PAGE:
High school boys basketball: Pleasant Grove Vikings take down Alta Hawks in 5A quarterfinal clash
"In the state tournament, you don't want to rely on the 3; you want to go inside and play from the inside out, and Matt knew that. He wasn't working hard enough in the first half to get open. They were pushing him and shoving him and he would get out of the key and kinda just stand there and say, 'Well, I'm done with that.'
"We challenged him to give a little more effort and we promised him that if he did that, we'd get him the ball," McAllister said. "And the guards did a great job of rewarding him in the second half."
Pincock added 18 points, including 4-of-6 shooting from 3-point range, and had six rebounds; Court contributed 16 points, including four 3s of his own, along with nine rebounds and three assists; and Sheffield had 13 points, nine rebounds, three assists and three steals for the Vikings.
"Forrest Pincock is just a great kid to have on the floor because he's just automatic when he's open," McAllister said. " ... Riley and Forrest and Mark Sheffield just played a great game tonight, I thought. He's our 6-5, do-everything guy and I thought Mark did a great job."
Region 3 champ Alta (22-3) had won 16 of its previous 17 games, but the Hawks had their hands full with a Pleasant Grove group that connected on 10 of 16 shots (62.5 percent) from 3-point range and 32 of 38 (84.2 percent) from the foul line.
For Alta, Zach Rollins scored 14 points, Landon Albrecht added 11, Carter Heslop and Elijah Glissmeyer chipped in with eight points apiece, and Trevor Hill had seven more. But the Hawks shot just 25 percent from the field in the second half, missed 10 free throws in the game and were outrebounded by a wide 40-26 margin.
"They missed some shots and that's what we were banking on,” McAllister said. "We tried to force our efforts in a couple kids' areas to try and shut 'em down and try to let other kids try to beat us, and fortunately it worked out tonight. But that's a fabulous team. What a great defensive team they are.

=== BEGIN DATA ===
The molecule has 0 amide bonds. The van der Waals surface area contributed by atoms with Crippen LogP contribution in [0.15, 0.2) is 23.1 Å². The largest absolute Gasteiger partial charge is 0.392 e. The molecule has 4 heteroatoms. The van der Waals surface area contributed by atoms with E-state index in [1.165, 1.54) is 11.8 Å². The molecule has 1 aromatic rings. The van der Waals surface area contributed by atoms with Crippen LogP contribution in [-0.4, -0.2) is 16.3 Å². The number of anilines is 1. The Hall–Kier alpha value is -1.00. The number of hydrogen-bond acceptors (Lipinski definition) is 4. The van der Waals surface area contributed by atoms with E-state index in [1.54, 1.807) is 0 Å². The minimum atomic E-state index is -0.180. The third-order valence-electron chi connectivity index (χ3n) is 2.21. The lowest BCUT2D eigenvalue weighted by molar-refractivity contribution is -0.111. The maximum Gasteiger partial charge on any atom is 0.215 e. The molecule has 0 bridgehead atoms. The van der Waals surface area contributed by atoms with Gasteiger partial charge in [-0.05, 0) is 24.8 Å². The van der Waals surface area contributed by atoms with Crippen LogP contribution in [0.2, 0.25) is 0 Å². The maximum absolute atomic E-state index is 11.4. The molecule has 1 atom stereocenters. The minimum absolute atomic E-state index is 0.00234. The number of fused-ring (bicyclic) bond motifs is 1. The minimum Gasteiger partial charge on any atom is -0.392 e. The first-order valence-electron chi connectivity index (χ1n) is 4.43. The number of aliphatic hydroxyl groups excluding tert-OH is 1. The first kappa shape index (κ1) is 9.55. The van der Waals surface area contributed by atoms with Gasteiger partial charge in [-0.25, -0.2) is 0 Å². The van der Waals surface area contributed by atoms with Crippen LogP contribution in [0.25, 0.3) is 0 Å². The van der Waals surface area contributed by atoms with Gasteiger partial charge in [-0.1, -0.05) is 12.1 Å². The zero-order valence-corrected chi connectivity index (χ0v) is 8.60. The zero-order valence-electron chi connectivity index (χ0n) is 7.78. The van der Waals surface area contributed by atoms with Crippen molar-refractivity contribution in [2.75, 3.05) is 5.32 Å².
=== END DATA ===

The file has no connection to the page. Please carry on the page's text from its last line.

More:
"We shot the ball well. When we're making shots, things look like they're going better," he said with a laugh. "We're making shots and making shots, and we got Matt Conway going a little bit in the second half, which helped, and we got our running game a little bit more on track.
"It was the third quarter before I felt like we were playing our style," McAllister said. "I think the whole first half (which ended with Pleasant Grove holding a 32-25 lead) we played Alta's style, which is a grind-it-out, half-court game. But we got it going a little bit in the second half, and I think that helped us out.
"You've got shooters like we have, the only scary part is that's not always on. The shots some nights are off, but the last three weeks we've been shooting it pretty good as a team. Some nights things go well for you."
Conway agreed that the key for the Vikings was their preparation and game plan, and how well they were able to execute it.
"I don't know if I'd call it a surprise,” he said of the lopsided final score. "I mean, we executed our game plan how we wanted to and exactly how we expected to. I mean, we just did our game plan so well that it really shut them down and made them shoot the shots we wanted them to take and not the shots they wanted them to take.
"We liked our chances of having them shoot a lot of outside shots. So we tried to give them the ball outside and try to force them to take shots they didn't want to take. And with their really good 3-point shooters, we tried to get out on them and just make them shoot what they didn't want to shoot.
"We knew that if we let them stick around that they could really come back and get us," Conway said of the Hawks, "so we decided we've got to put 'em away and we've got to get back our running game because we really like to run.
"We didn't get a single fast-break point in the entire first half. So we really had to get back to running. And we really looked a lot more inside-out, too, just try and get back to the basics and just do what works for us really well."
And, of course, play a little — or a lot — tougher, too.